...goes down. At the end of the two mile marker, there is a steep drop in the path where you run down next to the dam's spillway to a section where the water narrows enough for a small footbridge. The down hill section is steep enough that you might hold yourself back, because if you let go and run - you could easily get going too fast and loose control. The key to this section? Let go! Let gravity work for you, trust your feet to carry you, and just go.

The First UP-Hill... close to the hardest part of this trail for me. It's rather steep and I always want to walk it, because I'm always going so SLOW up it. But it's not even 3 miles in. I can't be a 'runner' and start walking at 3 miles! This weekend was the first time I pushed through and ran the whole up-hill section. I thought I was going to have a heart attack - but I did it. I didn't give up. And from that point forward, every time I was tempted to walk it was a little easier to resist and keep running.

Through Mile 6
Getting to mile six was amazing. Sometimes I felt destroyed, could barely put one foot in front of the other (these were the up-hill sections), and other times I was flying (yeah, the down-hill retarded duck run. you know the one. arms flapping as you thwap-thwap from foot to foot down-hill. love it). But no matter what, I was not stopping. I didn't always know that I could do the whole six miles, but I always knew I could do one more minute.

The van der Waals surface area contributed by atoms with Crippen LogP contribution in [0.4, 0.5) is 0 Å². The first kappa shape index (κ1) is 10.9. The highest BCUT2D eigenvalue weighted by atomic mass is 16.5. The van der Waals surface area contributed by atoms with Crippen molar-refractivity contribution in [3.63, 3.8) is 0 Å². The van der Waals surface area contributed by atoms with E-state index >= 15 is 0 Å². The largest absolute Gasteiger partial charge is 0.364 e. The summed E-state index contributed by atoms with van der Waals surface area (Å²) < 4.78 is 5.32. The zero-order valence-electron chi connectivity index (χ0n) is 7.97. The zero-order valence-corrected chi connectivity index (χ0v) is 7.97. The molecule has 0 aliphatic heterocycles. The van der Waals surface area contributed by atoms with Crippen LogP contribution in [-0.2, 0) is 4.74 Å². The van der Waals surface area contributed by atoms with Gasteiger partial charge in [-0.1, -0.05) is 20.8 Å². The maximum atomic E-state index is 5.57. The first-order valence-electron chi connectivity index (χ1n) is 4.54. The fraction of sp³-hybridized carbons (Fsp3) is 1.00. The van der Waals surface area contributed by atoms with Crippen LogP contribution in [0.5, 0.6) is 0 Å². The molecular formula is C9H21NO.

5 Minute Walk
At the mile 6 mark, I did have to stop. I gave myself 5 minutes to eat some fruit snacks and drink some water and walk out my soreness.

Through Mile 8
Most of the next 2 miles ran along a ridge line, with a path in the sun and yellowed grass & pine trees on either side. The lake is out of sight and the sound of cars long forgotten. I felt completely isolated, but somehow not alone. As a ran along the sandy path, purple butterflies followed along and crickets jumped with me. I leaped over fallen logs and ran through fluid rays of sunlight. I was over halfway around my loop with no cares at all and hadn't seen a soul since the lake.

5 Minute Walk